Moving on to number two- they do not have the necessary emotional awareness to consider the impact of their actions. This is the default state of people, and while most of us eventually grow out of it, somewhere inside us is this angry toddler that has no concept of others. When we’re sufficiently stressed, upset, distracted, or otherwise overwhelmed, the higher functions and better angels of our nature are disabled. What’s left is a three year old that only thinks about themselves. When the kid is in charge, the primary drive is to satisfy their needs- reduce stress and conflict with their environment to return order to the world (homeostasis). I’m sure you know someone who isn’t fun to be around when they’re hungry.
This is the driver who is stressed out- they’re not thinking about you because their drive is to remove the stress of missing their exit, which will potentially remove the stress of being late, which will potentially remove the stress of being lectured by their boss, which will potentially remove financial stress by getting them a promotion, which will potentially remove marital stress caused by the dude’s wife thinking he’s not ambitious enough, which will remove the psychological stress of being insecure with his masculinity… well, you get the point. What I wanted to illustrate there is that you absolutely never think about someone else with that degree of detail in any average interaction. In the same respect, no one puts that much thought into your feelings when they act- toddler mode or not.
Number three is when someone reacts with the enlightened mind of the inner judge- “I, having been hurt, know best how to resolve this situation with punishment.” This is righteous fury. In our brilliant, deep analysis of a situation (that we’ve conducted in five seconds), we think we know enough to decide what’s best for others. “That guy who cut me off is obviously a careless bastard who can’t drive and deserves to be run off the road.” This is the direct expression of a phenomenon first noted by the Greek poet Archilochus,
“We don’t rise to the level of our expectations, we fall to the level of our training.”
If you haven’t practiced handling your anger, you will react with simply with anger, and anger is a swift and foolish judge. Always assume that others have no degree of self-control unless you have seen otherwise. More importantly, always assume that you have no self-control if you have not practiced it- because if you haven’t, you will not realize you are out of control until after the you have made a fool of yourself.
This is number four in action. If we aren’t trained to hold our tongue, any perceived slight causes the knee-jerk reflex of us spitting out the first hurtful thing that comes to mind. You can notice this lack of self-control in action when you finish a statement and watch the other person’s face flash briefly with some (presumably negative) emotion. You can notice this in yourself when you find yourself feeling directly attacked in an otherwise calm conversation- but you have to be able to watch yourself, first.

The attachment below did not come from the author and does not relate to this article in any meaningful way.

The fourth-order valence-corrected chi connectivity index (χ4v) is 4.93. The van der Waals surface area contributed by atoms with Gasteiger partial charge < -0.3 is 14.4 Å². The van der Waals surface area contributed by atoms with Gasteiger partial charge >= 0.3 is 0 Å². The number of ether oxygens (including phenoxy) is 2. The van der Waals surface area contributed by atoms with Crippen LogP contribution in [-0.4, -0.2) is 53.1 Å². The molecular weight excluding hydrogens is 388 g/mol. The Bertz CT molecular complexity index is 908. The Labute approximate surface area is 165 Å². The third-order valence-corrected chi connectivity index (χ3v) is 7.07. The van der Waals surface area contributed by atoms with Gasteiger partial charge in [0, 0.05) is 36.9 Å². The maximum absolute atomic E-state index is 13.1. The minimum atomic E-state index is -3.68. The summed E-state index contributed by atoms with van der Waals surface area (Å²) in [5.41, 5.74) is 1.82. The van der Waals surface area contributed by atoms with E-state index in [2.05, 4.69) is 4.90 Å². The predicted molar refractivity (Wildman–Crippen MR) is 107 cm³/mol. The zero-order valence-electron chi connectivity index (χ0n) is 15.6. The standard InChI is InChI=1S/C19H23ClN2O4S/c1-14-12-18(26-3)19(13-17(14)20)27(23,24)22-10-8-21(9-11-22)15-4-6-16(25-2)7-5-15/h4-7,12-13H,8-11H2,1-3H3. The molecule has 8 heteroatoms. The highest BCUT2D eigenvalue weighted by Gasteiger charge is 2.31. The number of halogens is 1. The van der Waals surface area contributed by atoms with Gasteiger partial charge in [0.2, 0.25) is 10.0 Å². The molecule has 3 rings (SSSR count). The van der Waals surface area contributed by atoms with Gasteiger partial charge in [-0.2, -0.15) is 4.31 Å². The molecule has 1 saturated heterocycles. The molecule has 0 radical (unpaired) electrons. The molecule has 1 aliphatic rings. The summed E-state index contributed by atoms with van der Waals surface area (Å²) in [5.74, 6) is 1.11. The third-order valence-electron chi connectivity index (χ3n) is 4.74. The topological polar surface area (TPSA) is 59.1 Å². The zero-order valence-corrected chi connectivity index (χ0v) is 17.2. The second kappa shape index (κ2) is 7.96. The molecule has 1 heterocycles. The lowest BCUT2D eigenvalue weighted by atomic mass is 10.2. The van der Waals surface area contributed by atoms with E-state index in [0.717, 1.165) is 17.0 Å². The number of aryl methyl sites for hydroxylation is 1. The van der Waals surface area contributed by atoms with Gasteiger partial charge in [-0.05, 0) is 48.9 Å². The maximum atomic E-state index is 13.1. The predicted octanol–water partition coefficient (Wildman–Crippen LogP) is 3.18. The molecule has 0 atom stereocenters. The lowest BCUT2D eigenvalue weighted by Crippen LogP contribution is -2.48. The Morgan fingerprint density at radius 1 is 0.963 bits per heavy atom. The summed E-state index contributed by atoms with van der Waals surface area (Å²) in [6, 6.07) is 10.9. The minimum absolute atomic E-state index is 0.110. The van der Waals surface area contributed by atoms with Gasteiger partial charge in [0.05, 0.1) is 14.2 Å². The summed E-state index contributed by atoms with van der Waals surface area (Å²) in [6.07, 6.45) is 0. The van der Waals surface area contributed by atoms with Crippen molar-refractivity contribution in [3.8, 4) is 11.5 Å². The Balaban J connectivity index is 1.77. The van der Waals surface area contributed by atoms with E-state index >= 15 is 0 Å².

What is the big takeaway here?
Remember that no one cares about you nearly as much as you think they do. The petty narcissist in all of us likes to think that others think about us as much as we think about others thinking about us- but they don’t. Others think about us and our feelings roughly about as much as we think about others and their feelings (in a context that doesn’t involve ourselves). Knowing this, we have to remember that most things that cause us offense are actually simple carelessness. Everything else, the things that are directly cruel or wrong, are more than likely the result of the other person taking something else out on you, or lacking sufficient self-control to prevent reflexive insults because of stress.
We can’t hold others to any standard that we do not first hold ourselves to, and even then, it’s better to forgive those who are weaker than ourselves because we understand that we, too, were once weak. Set the example you would have others follow. It is far worse for a person who knows better to act in anger than for a person who does not- this is the difference between malice and ignorance. Every situation you respond to with anger will create more anger, while each one you meet with calm control will prevent the anger from spreading.
Which will you choose?